team building, group discussion or therapy

I’m a counselor at a residential recovery program in a small town. There aren’t many halfway or transitional options for us to refer clients to when they’re discharged, so our main aftercare focus is on finding good recovery support.  AA and NA are available here or in nearby communities, with several solid meetings. Lately I’ve been hearing some resistance among my colleagues, to referring clients to these groups. Is there something I should know?”

To revisit some of the common problems cited by professionals who won’t refer clients to 12 Step groups:

The client reports having had a bad experience, recently or in the past. This is very common, and newcomers are particularly susceptible to any sense that they’re not welcome. Many clients interpret this as a sign to give up on the fellowship, when in reality, it’s a signal to explore for more compatible meetings. In one community, the main Sunday night AA meeting developed a rep for attracting those looking for love rather than sobriety. The treatment program removed it from the recommended list for its clients, and started its own women’s meeting, using a strong core of peer support staff and recovering volunteers.

This is also an opportunity to work on an all-important issue in early recovery: personal boundaries. “I learned early in my career how to set limits on people,” one psychiatrist related. “In medical school. I was one of just a few women. You learn to draw lines and hold them.”

The client received some bad advice at the 12 Step meeting, usually about treatment, including medication. There was a longstanding prejudice within 12 Step culture against the use of drugs in recovery, and like most things in the fellowships, it was based on experience.  But that prejudice has eroded over the past few decades, mostly due to education by treatment programs. Patients are now taught about the role of medication and how to handle questions from others. There’s still a popular bias against people on opioid maintenance—some NA members consider them ‘not actually in recovery,’ but now meetings for OMT clients are fairly common, and where they aren’t, clients have developed workarounds. One man revealed to his sponsor that he’d secretly been on buprenorphine for the entire three years he was attending meetings, and was just now beginning a taper. His sponsor’s reaction: Why didn’t you tell me? Plus congratulations on his success so far.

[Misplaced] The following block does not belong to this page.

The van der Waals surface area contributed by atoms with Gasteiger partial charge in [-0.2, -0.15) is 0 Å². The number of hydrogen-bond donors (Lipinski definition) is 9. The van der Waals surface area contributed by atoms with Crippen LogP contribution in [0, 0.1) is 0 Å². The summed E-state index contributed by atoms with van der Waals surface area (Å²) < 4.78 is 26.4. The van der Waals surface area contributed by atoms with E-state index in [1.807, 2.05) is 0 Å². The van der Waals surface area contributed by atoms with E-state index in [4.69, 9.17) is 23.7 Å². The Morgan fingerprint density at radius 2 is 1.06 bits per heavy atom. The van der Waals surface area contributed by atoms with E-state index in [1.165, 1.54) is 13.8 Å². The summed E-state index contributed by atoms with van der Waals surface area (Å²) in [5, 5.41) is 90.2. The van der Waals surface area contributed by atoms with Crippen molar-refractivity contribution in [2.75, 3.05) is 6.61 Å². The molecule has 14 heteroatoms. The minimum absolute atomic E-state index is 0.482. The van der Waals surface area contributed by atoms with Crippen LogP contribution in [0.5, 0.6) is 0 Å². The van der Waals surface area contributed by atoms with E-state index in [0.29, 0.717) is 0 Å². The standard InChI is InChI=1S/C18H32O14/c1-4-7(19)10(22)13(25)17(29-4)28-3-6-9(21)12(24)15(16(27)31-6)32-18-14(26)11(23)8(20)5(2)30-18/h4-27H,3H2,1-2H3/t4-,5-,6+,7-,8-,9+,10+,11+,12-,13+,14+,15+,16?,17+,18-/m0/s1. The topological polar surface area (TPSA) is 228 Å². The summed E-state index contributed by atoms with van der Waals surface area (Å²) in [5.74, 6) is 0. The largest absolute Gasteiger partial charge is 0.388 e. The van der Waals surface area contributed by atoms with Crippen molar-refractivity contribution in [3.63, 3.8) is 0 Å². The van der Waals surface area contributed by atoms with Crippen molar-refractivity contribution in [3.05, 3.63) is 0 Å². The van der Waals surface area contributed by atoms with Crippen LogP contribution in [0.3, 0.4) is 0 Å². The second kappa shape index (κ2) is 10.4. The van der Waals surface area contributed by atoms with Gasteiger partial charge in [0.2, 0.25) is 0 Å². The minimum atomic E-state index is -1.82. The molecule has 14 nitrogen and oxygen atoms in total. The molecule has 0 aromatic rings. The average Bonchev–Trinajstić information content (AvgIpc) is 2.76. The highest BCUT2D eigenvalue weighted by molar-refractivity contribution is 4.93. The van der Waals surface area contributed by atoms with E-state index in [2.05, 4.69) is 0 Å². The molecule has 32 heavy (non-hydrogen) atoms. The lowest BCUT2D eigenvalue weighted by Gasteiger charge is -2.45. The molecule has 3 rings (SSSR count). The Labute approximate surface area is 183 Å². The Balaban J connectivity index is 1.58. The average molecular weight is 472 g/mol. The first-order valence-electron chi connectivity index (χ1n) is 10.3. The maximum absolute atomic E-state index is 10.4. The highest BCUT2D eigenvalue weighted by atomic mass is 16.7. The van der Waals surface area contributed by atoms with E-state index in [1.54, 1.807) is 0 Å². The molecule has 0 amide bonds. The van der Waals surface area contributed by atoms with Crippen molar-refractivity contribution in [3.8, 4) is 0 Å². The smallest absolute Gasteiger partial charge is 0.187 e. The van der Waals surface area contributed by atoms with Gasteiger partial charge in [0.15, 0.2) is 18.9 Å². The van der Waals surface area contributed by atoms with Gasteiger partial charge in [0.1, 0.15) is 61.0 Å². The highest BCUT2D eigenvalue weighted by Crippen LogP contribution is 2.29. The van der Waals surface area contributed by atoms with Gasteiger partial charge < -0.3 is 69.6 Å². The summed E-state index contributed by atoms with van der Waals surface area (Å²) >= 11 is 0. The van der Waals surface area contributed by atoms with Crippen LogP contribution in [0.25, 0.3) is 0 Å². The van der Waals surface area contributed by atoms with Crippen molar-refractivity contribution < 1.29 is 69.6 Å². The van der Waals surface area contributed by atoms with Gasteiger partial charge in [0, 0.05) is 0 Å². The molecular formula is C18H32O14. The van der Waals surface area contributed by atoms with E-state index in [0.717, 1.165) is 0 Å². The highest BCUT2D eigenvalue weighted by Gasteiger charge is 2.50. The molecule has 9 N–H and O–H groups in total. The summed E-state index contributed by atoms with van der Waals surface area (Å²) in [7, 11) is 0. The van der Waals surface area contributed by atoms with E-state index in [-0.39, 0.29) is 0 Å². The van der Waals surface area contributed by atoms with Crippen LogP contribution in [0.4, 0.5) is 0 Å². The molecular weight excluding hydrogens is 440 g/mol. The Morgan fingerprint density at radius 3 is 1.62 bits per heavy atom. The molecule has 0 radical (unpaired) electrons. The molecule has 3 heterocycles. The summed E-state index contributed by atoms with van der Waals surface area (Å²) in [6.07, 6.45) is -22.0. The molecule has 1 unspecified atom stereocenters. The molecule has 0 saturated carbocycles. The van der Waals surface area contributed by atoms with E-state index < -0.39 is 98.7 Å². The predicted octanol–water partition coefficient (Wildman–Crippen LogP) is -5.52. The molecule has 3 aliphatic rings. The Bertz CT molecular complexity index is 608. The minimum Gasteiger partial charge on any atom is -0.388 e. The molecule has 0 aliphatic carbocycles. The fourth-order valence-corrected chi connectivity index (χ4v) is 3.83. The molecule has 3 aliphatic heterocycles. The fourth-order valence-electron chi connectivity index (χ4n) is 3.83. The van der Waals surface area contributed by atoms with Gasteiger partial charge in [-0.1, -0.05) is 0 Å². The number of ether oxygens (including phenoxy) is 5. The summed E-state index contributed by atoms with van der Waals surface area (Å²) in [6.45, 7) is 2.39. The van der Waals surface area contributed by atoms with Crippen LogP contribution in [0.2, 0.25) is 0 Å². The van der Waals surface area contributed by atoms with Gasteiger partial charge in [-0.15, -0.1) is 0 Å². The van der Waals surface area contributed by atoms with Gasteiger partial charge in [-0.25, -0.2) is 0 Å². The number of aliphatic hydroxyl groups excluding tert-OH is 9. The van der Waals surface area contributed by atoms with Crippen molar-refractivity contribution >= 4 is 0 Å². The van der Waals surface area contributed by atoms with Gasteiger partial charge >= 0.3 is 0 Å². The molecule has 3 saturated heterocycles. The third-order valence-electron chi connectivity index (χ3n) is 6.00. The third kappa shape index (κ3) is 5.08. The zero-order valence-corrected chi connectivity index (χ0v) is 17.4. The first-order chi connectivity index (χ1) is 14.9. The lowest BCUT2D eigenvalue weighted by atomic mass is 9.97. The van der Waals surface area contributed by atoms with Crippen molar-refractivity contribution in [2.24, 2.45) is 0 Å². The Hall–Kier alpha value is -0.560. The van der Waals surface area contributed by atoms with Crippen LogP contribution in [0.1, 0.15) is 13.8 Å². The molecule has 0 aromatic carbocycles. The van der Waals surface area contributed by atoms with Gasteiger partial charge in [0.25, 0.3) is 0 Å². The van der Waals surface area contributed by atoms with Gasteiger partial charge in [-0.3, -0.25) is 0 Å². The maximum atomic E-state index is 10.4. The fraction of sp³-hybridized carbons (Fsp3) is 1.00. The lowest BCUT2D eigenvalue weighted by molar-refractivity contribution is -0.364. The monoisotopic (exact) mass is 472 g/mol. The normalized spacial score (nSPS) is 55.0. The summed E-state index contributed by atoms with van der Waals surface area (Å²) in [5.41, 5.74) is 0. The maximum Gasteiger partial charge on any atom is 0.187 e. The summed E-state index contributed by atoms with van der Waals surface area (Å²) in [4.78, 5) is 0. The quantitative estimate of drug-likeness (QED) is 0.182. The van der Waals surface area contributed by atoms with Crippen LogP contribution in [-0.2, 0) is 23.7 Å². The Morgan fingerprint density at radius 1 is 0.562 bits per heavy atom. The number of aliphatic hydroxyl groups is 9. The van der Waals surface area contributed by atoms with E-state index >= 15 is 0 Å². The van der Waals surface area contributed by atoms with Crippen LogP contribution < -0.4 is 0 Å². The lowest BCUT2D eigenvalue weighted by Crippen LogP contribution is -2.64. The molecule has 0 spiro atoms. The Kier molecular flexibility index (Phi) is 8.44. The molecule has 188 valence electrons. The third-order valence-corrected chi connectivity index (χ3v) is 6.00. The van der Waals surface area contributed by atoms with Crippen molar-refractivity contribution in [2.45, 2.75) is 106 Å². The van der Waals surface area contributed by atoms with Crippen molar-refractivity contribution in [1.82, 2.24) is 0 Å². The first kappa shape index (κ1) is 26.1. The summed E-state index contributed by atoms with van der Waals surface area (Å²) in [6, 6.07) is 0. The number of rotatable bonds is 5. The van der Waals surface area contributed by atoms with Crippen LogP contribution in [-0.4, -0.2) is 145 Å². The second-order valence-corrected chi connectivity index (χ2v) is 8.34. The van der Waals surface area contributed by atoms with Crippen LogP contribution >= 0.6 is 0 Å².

The religion issue. This works both ways. We all know people for whom any mention of God is one mention too many. And there are religion-based fellowships that are quite opposed to the 12 Step brand of nondenominational philosophy. Folks who have really strong prejudices on either side aren’t likely to succeed in AA or NA, if only because they won’t attend. Nonetheless, it’s good for every program to present options. We encourage treatment centers to offer homes to meetings of local support groups, regardless of philosophy.

Our point is that like any other barrier to doing something that could ultimately benefit your recovery, the above objections can often be overcome, through counseling. Provided the therapist is willing to make the effort.

Please Comment Below

1 Comment »

Great advice overall but the reference to opioid-replacement as “…not being in recovery..” is misleading. There is no question that those using srug-replacement therapy are recovering, at issue is whether or not they meet the NA/AA definition of abstinence, meaning being ‘clean/sober’; which they do not. There are other mutual aid groups and ’12 Step’ fellowships (like Methadone Anonymous) where these individuals may find greater affinity. NA/AA are not for everyone but they are the perfect solution for some; let’s not threaten their recovery by trying to make NA/AA a ‘one size fits all solution’.

Comment by Hope Place Centres — December 19, 2014 @ 2:53 pm

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